Imagine for a moment how it feels as an adult to endure depression, extreme agitation, and shame. Close your eyes and think of how it feels to be exhausted and defeated by intrusive thoughts and anxiety. Think of what it would be like if you didn’t have the verbal ability to express how you felt both physically and emotionally. Picture how disheartening it would feel if you had few support systems, no friends, no one who could empathize with your daily feelings of hopelessness. Can you feel it?

Maybe you already know the anguish of those types of emotions, the frustration, the despair of living a nightmare you can’t seem to wake from, but now; imagine you are just a child or a teenager facing that same encumbrance and insurmountable sorrow. Can you envision how incredibly terrifying that would be? Now imagine you live in a society that fails to provide proper therapeutic supports and denies you hospital care because for some inexplainable reason, you, as a person with a mental illness, is less deserving of care and the right to health during an illness than any other person facing a medical crisis.

This is a reality that more than 43 million people in our country don’t have to imagine because they are living that exact reality. It’s a reality that many families are facing while they work to find adequate care for their children. The question I often ask myself is why? Why are we as a country who strives for greatness, continuing on this ludicrous course of discriminating against and castigating those with a mental illness? Where is our humanity? Why are some illnesses more deserving of respect and medical treatment than another?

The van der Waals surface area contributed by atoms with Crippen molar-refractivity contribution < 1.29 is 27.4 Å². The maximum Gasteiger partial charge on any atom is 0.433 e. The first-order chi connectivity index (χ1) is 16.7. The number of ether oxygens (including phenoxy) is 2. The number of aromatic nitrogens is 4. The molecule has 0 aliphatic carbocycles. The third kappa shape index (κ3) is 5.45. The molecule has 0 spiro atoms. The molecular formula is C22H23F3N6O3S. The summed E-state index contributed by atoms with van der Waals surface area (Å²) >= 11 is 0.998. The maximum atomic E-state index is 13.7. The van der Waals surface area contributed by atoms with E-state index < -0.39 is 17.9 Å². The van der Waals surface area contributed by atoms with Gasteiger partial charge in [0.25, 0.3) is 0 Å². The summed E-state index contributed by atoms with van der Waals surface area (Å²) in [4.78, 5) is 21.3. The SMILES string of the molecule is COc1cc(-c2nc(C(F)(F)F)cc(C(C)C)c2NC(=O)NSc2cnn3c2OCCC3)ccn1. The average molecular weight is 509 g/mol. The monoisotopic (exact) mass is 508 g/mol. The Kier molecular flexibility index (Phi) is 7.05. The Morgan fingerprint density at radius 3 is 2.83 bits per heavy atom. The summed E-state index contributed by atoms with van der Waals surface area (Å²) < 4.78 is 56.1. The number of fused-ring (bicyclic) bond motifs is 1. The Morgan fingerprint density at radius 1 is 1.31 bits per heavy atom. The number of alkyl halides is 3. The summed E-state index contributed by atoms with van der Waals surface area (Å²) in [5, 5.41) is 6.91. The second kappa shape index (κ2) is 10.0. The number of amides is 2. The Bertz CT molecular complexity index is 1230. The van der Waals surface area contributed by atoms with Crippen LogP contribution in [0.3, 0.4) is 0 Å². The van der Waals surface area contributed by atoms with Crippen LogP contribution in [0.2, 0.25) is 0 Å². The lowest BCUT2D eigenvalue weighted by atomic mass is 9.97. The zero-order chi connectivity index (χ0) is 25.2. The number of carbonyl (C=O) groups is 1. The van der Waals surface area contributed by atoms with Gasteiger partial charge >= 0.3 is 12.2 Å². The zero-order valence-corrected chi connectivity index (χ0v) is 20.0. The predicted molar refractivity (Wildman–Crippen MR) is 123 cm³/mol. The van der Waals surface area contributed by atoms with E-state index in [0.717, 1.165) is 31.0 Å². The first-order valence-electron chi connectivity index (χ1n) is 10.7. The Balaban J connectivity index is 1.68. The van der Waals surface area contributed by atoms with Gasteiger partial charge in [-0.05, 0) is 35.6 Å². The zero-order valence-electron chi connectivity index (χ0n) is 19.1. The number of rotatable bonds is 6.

Mental illness is a medical illness that does not discriminate based on cultural background, age, or socioeconomic standing and every one of us is at risk of developing a mental illness. Just as we are at risk for developing cancer or another serious medical condition, and it’s frightening, most of us don’t want to think about it. I know it’s not something I would like to mull over, but the fact is I have huge risk factors. There is a genetic component, and an environmental factor with the daily stress of raising a child with special needs. Someday I may suffer from PTSD, but sadly if I ever do, I’ll be shit out of luck because I wouldn’t be able to find a hospital bed where we live and I’d have to suffer without proper supports and services much the way my son and millions of others do.